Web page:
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Thread: Do they lie?

  1. #1
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    Default Do they lie?

    In a recent post some one referenced Rex Carr I believe in stating that dogs donít lie, we donít read them properly.
    I was watching the Rorem handling DVD and he made a similar statement re: the cues they send us and how we need to be attentive and pick these up to be good handlers.
    So question is this: How do we explain whistle refusals, cast refusals, and bad lines to marks?
    Assuming a well trained dog knows to sit on the whistle, when it does not is not this a lie? Same thing on a cast refusal. Dog sees you, and knows which way to turn and goes a different direction on a cast. Can this be explained by suction and factors only or is there another explanation?
    And then at the line on a mark, I would think that most (I have) have had a dog give all the correct cues that they are locked and loaded and then hunt all over 40 acres on a relatively simple mark.
    Lie, no lie or just being dogs?

  2. #2
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    No they don't lie Mike. You're not reading your dog properly...

    Or you really don't know your dog or their doggie behavior in a particular situation,,, namely your set-up or whatever you're training on.

    My dogs give me very few surprises...

    Angie

  3. #3
    Senior Member Mark Littlejohn's Avatar
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    Mine lie all the time:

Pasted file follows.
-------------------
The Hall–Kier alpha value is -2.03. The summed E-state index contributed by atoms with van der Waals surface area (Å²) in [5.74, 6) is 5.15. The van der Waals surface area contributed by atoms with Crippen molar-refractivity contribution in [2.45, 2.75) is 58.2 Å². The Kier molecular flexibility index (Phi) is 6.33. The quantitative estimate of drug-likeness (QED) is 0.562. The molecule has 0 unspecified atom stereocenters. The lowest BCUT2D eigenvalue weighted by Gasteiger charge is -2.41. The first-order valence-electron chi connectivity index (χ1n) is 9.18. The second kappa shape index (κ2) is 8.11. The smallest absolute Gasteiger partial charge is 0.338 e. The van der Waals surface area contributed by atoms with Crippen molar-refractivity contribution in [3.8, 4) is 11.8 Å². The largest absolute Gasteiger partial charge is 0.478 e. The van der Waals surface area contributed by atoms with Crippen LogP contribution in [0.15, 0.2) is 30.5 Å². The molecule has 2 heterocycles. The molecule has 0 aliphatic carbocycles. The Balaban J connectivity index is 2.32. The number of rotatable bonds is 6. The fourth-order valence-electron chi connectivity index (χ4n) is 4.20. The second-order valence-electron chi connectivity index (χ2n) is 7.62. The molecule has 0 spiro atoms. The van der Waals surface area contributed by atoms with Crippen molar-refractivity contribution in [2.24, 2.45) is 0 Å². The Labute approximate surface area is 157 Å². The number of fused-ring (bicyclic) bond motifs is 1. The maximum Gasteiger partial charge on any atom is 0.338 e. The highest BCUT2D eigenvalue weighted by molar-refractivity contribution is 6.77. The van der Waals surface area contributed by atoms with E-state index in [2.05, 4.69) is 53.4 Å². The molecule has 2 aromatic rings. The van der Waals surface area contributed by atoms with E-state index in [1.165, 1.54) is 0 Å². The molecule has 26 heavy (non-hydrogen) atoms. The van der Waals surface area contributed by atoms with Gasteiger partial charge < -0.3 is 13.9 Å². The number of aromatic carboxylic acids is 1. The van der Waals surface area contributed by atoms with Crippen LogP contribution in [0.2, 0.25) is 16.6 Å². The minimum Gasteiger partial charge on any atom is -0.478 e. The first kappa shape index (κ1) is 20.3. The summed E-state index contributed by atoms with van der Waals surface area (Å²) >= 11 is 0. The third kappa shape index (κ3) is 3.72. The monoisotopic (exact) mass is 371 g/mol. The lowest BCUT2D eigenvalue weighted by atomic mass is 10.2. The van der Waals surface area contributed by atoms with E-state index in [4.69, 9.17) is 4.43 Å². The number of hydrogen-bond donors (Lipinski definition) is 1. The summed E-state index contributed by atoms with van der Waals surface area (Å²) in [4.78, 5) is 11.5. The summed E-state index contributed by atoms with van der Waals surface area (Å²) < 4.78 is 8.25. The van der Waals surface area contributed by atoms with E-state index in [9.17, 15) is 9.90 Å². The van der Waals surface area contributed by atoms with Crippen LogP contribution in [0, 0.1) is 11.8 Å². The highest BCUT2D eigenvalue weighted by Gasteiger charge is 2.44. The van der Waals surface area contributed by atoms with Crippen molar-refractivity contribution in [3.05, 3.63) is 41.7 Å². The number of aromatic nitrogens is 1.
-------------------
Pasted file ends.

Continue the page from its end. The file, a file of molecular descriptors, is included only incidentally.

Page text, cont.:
"I'm hungry"
    "I'm cold"
    "No one has fed me in a week"
    "I don't understand"
    "I need in (or out)"
    "I'm abused / ignored at home, and need my butt scratched"

    They're pathological.

    Mark

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    OK, here's a neophyte opinion. No, they don't lie. For sure, there have been times when I thought my dog was locked on, only to have him zing off toward the suction the miinute I said, 'Back!'. And, there have been times when I believed my dog is going take an 'over' or 'left-straight back', only to go for the suction (sometimes in the opposite direction) the minute I give the cast.

    What I'm slowly learning is to watch the signals much earlier, say when you first walk the dog to the line (Where's the dog looking before he sits?), or where's he looking as soon as he sits on a whistle (does his behavior during the stop and sit give a clue where he thinks he should go?).

    What is most intimidating is knowing damned good and well your dog is going somewhere you don't intend, and not having a clue what to do about it. How many times can you 'NO!' a dog off suction, or re-heel the dog before time begins to create another problem like head swinging?

    No, I don't think the dogs lie. Perhaps, we (ok, me!) are just not adept enough at discerning the truth the dog is telling us.

  5. #5
    Senior Member BonMallari's Avatar
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    Mine has those "Lyin Eyes "....oh wait thats my ex that has those eyes, obviously didnt read her well at all
    All my Exes live in Texas

    Quote Originally Posted by lanse brown View Post